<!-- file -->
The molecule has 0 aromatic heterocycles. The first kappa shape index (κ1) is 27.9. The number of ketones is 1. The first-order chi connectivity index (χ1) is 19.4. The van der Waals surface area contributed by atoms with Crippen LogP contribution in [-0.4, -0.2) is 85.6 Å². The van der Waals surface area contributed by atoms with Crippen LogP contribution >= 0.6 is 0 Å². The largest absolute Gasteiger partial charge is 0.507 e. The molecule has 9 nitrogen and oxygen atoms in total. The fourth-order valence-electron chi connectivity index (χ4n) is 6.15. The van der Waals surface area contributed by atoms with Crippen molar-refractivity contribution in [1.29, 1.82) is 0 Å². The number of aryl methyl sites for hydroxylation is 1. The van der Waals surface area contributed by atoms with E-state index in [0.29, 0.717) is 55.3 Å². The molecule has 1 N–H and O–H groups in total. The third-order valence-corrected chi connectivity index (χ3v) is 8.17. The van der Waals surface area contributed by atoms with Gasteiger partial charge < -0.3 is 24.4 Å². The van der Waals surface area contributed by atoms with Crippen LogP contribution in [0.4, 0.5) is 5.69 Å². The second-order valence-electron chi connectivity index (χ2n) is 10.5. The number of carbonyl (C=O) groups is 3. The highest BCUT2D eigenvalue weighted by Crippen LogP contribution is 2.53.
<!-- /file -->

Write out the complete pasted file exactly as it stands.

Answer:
The molecule has 0 aromatic heterocycles. The first kappa shape index (κ1) is 27.9. The number of ketones is 1. The first-order chi connectivity index (χ1) is 19.4. The van der Waals surface area contributed by atoms with Crippen LogP contribution in [-0.4, -0.2) is 85.6 Å². The van der Waals surface area contributed by atoms with Crippen LogP contribution >= 0.6 is 0 Å². The largest absolute Gasteiger partial charge is 0.507 e. The molecule has 9 nitrogen and oxygen atoms in total. The fourth-order valence-electron chi connectivity index (χ4n) is 6.15. The van der Waals surface area contributed by atoms with Crippen molar-refractivity contribution in [1.29, 1.82) is 0 Å². The number of aryl methyl sites for hydroxylation is 1. The van der Waals surface area contributed by atoms with E-state index in [0.29, 0.717) is 55.3 Å². The molecule has 1 N–H and O–H groups in total. The third-order valence-corrected chi connectivity index (χ3v) is 8.17. The van der Waals surface area contributed by atoms with Gasteiger partial charge < -0.3 is 24.4 Å². The van der Waals surface area contributed by atoms with Crippen LogP contribution in [0.4, 0.5) is 5.69 Å². The second-order valence-electron chi connectivity index (χ2n) is 10.5. The number of carbonyl (C=O) groups is 3. The highest BCUT2D eigenvalue weighted by Crippen LogP contribution is 2.53.